I always like to start with some bonding time in a place the horse is used to, such as their paddock in our case. A good grooming along with some scratches and face rubs creates some initial trust and generates relaxation and allows the horse to feel comfortable with you working around them.
You can see from the expression on our test horse, Cupid, that she is comfortable and curious and we are able to take that as a sign to move onto the next step.
I always have the horse in the middle of the pen for the remainder of the training; a horse that knows it can walk away if it starts to feel to much pressure is a far safer and more relaxed animal than one that feels trapped in a corner.
As Cupid shows here, a good once over sniff is just enough to let them know that the saddle is simply a different version of the harness they are used to :)
After a few moments of this, you are able to move on to placing the pad and saddle on their back - always do so in stages.
It is not uncommon for the horse to show some unhappiness at this point, especially when you are doing up the cinch. They are usually remembering someone in their past who has been rough while harnessing them. Never punish them for this, instead take your time and show some love. More face rubs and scratches will let them know that you are someone who can be trusted not to hurt them while tacking up.
As you can see from Cupid's expression, she isn't overly concerned about the saddle and we are able to move on to the next step.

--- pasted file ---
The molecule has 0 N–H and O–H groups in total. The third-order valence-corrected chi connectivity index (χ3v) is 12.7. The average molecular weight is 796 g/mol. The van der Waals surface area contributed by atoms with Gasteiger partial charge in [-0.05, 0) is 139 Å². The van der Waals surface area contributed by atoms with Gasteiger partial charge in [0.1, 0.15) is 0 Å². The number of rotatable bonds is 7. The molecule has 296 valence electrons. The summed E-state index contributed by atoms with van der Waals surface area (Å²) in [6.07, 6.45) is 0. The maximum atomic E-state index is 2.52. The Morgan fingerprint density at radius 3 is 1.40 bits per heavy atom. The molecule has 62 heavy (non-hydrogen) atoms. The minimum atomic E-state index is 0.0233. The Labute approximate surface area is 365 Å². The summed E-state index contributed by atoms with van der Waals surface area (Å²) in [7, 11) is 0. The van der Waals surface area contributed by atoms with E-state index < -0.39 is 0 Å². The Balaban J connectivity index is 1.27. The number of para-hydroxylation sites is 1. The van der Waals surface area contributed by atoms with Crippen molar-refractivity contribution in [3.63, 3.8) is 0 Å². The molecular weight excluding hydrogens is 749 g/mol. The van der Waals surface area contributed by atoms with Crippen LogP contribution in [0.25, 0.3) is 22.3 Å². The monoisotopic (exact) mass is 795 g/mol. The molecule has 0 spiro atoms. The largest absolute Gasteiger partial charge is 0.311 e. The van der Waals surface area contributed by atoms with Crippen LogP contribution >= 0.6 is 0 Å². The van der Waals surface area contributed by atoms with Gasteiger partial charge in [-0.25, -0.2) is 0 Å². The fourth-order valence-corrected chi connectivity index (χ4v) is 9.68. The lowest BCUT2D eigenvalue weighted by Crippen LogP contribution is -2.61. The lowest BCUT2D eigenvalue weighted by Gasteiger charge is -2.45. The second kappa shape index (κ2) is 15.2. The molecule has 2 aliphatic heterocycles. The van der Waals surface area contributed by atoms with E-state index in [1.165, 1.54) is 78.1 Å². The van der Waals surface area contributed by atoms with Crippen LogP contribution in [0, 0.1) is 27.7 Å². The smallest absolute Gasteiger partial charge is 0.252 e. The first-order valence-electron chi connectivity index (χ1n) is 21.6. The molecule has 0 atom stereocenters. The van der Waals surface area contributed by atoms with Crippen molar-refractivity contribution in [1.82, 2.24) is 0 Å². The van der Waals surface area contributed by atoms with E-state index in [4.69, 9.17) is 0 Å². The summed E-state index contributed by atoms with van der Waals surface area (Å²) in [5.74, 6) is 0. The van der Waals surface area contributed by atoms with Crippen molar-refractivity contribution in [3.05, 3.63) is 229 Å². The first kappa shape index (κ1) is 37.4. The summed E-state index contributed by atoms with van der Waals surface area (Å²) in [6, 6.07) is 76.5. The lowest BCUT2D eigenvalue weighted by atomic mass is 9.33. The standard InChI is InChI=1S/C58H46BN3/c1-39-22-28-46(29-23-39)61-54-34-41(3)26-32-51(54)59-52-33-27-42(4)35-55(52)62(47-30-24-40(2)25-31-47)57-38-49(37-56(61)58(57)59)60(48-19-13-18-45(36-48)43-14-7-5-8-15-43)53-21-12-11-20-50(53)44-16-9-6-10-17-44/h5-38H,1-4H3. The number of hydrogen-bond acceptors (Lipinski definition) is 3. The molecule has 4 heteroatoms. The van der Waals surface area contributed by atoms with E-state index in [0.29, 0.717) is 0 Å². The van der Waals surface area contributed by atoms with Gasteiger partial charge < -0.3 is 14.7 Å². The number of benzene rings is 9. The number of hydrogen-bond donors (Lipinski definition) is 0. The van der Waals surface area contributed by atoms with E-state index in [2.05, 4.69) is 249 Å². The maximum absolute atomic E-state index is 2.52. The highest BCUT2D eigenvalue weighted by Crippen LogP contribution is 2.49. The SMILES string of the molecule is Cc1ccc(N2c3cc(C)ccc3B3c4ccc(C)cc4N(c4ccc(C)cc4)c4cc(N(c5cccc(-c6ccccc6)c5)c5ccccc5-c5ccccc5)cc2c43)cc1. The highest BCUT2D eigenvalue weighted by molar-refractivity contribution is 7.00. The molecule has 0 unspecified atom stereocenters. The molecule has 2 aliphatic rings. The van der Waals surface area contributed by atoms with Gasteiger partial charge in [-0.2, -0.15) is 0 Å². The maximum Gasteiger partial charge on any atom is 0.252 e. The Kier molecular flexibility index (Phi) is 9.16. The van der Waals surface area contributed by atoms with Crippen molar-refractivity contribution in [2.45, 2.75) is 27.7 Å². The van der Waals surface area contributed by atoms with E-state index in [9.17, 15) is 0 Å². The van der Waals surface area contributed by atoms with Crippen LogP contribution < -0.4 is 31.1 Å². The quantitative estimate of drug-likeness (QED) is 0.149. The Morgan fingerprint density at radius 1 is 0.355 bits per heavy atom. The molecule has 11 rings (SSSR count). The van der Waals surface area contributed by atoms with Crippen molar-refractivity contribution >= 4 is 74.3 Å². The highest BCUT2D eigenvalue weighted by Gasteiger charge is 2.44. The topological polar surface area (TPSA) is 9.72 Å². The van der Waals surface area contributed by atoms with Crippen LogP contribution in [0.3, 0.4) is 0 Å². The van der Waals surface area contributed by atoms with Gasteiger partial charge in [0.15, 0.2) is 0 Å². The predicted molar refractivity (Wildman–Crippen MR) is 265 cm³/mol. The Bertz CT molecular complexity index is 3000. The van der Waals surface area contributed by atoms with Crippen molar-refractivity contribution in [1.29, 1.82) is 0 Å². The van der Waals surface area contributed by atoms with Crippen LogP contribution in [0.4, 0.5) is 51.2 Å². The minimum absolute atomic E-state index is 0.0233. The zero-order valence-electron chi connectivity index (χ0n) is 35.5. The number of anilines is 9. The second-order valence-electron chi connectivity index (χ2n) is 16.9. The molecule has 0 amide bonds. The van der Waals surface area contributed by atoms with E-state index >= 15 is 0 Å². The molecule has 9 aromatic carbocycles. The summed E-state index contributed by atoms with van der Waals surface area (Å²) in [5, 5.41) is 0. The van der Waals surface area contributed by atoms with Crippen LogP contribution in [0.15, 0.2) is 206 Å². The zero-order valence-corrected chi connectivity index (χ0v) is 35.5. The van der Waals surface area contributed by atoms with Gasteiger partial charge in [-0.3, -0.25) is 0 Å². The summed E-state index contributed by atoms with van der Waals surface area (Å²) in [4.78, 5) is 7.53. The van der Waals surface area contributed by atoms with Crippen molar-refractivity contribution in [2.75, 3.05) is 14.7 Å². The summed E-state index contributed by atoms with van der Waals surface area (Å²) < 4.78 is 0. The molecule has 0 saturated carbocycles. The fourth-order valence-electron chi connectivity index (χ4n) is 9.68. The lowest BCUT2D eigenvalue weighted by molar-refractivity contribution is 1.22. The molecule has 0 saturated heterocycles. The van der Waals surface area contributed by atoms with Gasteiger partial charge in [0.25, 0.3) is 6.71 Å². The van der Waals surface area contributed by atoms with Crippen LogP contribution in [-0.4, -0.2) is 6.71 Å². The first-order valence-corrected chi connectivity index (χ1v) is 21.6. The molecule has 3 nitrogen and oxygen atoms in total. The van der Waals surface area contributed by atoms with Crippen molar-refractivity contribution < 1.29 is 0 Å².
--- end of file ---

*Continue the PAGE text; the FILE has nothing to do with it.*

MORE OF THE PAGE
Next, the bridle. A lot of horses have had their ears handled roughly and are particularly sensitive in this are. It's your job to let them know that there is a spot just behind their ears that feels absolutely fantastic when it it rubbed the right way.
Take a minute now and make that pony melt!
I always use a basic snaffle, this often feels very different to what they are used to and they tend to mouth the bit frantically. This is no big deal or cause for alarm; they will get used to it in time.
Once the horse is tacked up, lead him/her out for a minute so s/he can get used to the sound and feel of the saddle.
Next, find get your mounting block or find something tall and sturdy enough to use as one. Mounting from the ground the first time is a pretty strange experience for a horse.
Let the horse check out the mounting block. A good pre-investigation saves a disaster later if it gets knocked over while you are getting on.
Stand on the mounting block letting the horse get used to the sights and sounds of you above him; lean over him, pat him all over, talk loudly, grab the far stirrup and flop it around. Combine this with scratches and words of reassurance. This part can take 2 minutes or 30. The sign to get on is when the horse is so bored with your antics he is just about asleep.
Now that your horse is genuinely bored with your behaviour, you're ready to hop on! Simply start by gently sliding your leg over and sit down in the saddle.
Once up there more whither scratching.
Wiggle your butt around and encourage the horse to turn around and check out your feet.
Talk, scratch and wiggle till your horse is totally bored again.
The final bit is to get just a couple of steps out of him.
NEVER use a whip of any sort near these horses. Whips mean racing and that is opposite of what you are trying to accomplish here. Some will move forward with just some voice coaxing and some with a bit of leg.
If you can't get him to move forward, pull your reins to the side and use your voice and you will eventually get a couple of steps to the side - they generally seem to find it easier to move to the right and left than to move forward. The trick is to simply get the momentum going.
A couple of steps are all you need for the first day. Once you have accomplished that, gently slide off and congratulate yourself! You and your horse have just had an amazing first experience together.
Many happy trails to both of you!
Don't forget those delicious treats once you hop off as well! After all - they are the best part and a great way to reward your horse :)
Plus, ending on a positive note like this will make the next time you work with them even easier. With a little more practice, you will be hitting the trails or the show ring in no time!